Insufficient funding or staff resources are reasons why a state transportation agency or MPO might choose not to work with a freight stakeholder group. Starting and maintaining a stakeholder group requires allocating staff to work with group members on setting and distributing agendas, maintaining mailing lists, and coordinating a variety of related activities. Ideally, the publicagency stakeholder group coordinator understands freight-related issues and can convey this understanding in a manner that resonates with the group's leadership and members.
A transportation agency might decide not to work with a freight stakeholder group if the agency has had difficulties finding private sector representatives willing to devote time and energy to public sector transportation planning activities. Related to this are the difficulties associated with:
Freight stakeholder groups typically include private sector and public sector representatives. Private sector members may include shippers such as manufacturers, wholesalers, retailers, and other businesses with products to ship; carriers or transportation providers moving products between origins and destinations; logistics companies that provide a variety of services to shippers; and associations representing carriers, transportation providers, or shippers.
Question. To what extent should freight planners seek involvement from the private sector in public-private partnerships?
Answer. Planners may want to seek involvement from the private sector if they are developing public-private partnership language for transportation plans, improvement programs, special studies, and other materials. With the increased interest in public-private partnerships, a number of resources have become available for planners and others to use. Resources include an FHWA web site on public-private partnerships at http://www.fhwa.dot.gov/ppp/, and several publications from the U.S. Government Accountability Office and the Congressional Research Service (see the "References Cited in this Guidebook" section
of Appendix 4).
Public sector members may include representatives from federal, state, regional, and local governments. Where navigable waterways are present, freight stakeholder groups may include representatives of port districts or authorities. Chambers of commerce or economic development organizations sometimes are represented. Other represented organizations may include universities and consulting companies.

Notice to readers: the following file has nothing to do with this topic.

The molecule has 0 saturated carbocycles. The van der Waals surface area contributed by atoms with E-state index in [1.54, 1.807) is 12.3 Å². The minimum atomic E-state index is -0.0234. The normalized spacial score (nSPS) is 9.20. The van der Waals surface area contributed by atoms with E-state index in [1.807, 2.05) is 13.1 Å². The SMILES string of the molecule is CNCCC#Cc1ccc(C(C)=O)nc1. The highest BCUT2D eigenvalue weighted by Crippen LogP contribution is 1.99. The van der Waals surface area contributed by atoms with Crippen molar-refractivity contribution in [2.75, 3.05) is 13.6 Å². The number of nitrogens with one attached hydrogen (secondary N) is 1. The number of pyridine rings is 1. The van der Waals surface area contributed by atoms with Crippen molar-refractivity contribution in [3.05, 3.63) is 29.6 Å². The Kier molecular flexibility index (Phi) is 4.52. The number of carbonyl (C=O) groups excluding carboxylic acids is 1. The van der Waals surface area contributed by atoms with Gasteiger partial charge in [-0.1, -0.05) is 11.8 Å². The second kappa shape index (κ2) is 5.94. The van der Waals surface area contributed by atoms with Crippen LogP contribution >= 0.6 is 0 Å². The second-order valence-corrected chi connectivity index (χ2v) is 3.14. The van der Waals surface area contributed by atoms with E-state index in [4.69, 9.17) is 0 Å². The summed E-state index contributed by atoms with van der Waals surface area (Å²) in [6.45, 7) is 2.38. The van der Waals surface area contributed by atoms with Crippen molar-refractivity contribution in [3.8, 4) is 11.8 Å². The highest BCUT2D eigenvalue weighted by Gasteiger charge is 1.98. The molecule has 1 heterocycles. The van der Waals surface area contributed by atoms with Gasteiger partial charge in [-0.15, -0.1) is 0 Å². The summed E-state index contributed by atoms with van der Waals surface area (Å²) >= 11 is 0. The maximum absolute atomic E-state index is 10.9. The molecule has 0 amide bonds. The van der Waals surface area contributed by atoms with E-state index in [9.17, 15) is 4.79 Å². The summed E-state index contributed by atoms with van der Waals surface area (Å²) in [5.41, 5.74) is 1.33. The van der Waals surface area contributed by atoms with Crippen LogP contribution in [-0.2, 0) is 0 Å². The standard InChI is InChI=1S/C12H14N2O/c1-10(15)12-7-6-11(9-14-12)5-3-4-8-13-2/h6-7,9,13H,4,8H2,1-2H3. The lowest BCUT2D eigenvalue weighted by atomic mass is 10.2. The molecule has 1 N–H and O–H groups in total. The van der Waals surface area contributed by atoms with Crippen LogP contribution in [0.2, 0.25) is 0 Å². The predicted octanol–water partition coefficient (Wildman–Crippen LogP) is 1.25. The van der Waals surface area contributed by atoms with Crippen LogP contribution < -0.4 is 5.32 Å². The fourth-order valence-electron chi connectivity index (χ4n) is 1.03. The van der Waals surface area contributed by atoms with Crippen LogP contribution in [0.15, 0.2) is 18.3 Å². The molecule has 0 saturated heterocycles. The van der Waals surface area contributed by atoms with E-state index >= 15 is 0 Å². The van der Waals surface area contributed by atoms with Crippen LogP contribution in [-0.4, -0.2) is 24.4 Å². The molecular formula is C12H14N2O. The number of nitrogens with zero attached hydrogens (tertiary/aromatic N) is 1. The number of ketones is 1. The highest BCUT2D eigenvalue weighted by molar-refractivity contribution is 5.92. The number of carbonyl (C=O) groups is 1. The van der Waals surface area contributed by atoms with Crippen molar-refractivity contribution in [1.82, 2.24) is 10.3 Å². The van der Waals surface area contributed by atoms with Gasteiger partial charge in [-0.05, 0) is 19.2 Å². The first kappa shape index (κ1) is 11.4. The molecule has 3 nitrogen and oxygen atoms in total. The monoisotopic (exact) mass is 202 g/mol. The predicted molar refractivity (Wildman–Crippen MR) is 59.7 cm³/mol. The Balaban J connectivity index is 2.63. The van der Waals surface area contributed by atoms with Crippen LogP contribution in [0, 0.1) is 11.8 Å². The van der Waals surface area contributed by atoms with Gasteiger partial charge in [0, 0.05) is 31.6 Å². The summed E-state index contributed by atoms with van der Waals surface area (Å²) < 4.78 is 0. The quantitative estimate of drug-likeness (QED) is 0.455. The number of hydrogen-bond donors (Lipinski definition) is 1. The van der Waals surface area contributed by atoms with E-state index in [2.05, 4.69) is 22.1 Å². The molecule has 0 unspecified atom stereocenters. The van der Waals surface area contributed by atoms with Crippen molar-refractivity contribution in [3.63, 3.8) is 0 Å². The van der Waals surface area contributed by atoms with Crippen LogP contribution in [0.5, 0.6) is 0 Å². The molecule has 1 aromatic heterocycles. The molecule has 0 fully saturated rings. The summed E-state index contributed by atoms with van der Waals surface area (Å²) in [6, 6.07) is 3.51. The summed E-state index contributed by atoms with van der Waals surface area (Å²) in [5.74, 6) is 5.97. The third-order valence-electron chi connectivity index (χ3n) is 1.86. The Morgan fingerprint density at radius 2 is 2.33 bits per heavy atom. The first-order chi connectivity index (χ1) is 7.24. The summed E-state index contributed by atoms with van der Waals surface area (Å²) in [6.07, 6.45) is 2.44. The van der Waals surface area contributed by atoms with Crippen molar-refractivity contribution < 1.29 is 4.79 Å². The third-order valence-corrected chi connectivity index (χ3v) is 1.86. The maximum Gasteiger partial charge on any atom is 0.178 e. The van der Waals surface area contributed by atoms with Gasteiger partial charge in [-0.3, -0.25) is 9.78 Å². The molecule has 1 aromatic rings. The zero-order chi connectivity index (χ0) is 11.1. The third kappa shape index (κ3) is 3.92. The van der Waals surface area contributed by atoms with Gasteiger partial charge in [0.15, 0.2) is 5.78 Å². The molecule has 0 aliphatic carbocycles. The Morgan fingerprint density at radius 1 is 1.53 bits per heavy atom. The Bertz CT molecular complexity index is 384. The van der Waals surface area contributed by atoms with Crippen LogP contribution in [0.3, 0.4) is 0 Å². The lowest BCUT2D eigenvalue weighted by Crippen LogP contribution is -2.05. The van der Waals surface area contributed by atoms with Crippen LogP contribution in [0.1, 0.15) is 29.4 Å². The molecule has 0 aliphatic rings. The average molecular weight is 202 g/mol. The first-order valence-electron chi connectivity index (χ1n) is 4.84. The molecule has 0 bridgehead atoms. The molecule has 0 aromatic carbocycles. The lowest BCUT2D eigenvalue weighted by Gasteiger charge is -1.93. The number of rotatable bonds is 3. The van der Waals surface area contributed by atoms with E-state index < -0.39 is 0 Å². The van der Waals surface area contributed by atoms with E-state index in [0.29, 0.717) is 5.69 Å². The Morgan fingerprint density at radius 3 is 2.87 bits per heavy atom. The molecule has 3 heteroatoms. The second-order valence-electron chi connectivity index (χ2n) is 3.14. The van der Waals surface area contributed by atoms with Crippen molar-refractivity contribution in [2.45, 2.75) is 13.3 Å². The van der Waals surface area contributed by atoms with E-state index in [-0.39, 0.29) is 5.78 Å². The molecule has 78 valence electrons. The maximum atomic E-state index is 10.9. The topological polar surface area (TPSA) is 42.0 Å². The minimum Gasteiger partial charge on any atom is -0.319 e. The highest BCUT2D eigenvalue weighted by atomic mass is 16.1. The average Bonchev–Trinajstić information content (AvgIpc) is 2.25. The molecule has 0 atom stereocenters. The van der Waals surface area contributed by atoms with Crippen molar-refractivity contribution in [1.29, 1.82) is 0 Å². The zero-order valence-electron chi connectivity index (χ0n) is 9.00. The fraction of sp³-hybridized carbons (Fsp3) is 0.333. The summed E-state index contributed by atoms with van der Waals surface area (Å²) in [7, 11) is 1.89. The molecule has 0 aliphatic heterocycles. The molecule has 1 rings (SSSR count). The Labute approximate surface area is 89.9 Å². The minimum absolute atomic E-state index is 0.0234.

Figure 6 shows the types of organizations represented in the membership of freight stakeholder groups at state transportation agencies and MPOs responding to the 2008 AASHTO and AMPO surveys referenced in Section 2 of this guidebook.
For state transportation agencies, the following entities are most represented: associations, public agencies, shippers, and carriers. For MPOs, the most represented entities are carriers, public agencies, port authorities/port districts, and shippers. Colleges and universities are among the entities least represented for state agency and MPO freight stakeholder groups.
Provisions for membership in freight stakeholder groups may be informal or formal. With informal groups, membership often is open to a variety of organizations interested in freight transportation. For example, membership in the Delaware Valley Regional Planning Commission's Goods Movement Task Force is "open to all trucking, railroad, port, airport, shipper, freight forwarder, economic development, and member government representatives" (http://www.dvrpc.org/freight/dvgmtf.htm).
In a few jurisdictions, more formal arrangements are stipulated by agency or legislative directive. The Colorado Freight Advisory Council has an operating charter stipulating number and type of organizations represented on the council. Legislation authorizing the Oregon Freight Advisory Committee (OFAC) stipulates that "committee membership shall include, but not be limited to, representatives from the shipping and carrier industries, the state, local governments and ports, including the Port of Portland."
OFAC bylaws (http://www.oregon.gov/ODOT/TD/TP/docs/ofac/bylaws.pdf) further stipulate the maximum committee size (32) and provisions for general and associate members. In Washington State, the Revised Code of Washington details provisions for membership on the Freight Mobility Strategic Investment Board.
Statements of mission, purpose, objectives, and the like, as shown in Tables 3 and 4, provide general guidance about roles and responsibilities of freight stakeholder groups. The roles and responsibilities are carried out when the stakeholder groups provide input on state transportation agency and MPO initiatives, such as transportation plans and improvement programs, special studies, and needs/project identification and prioritization.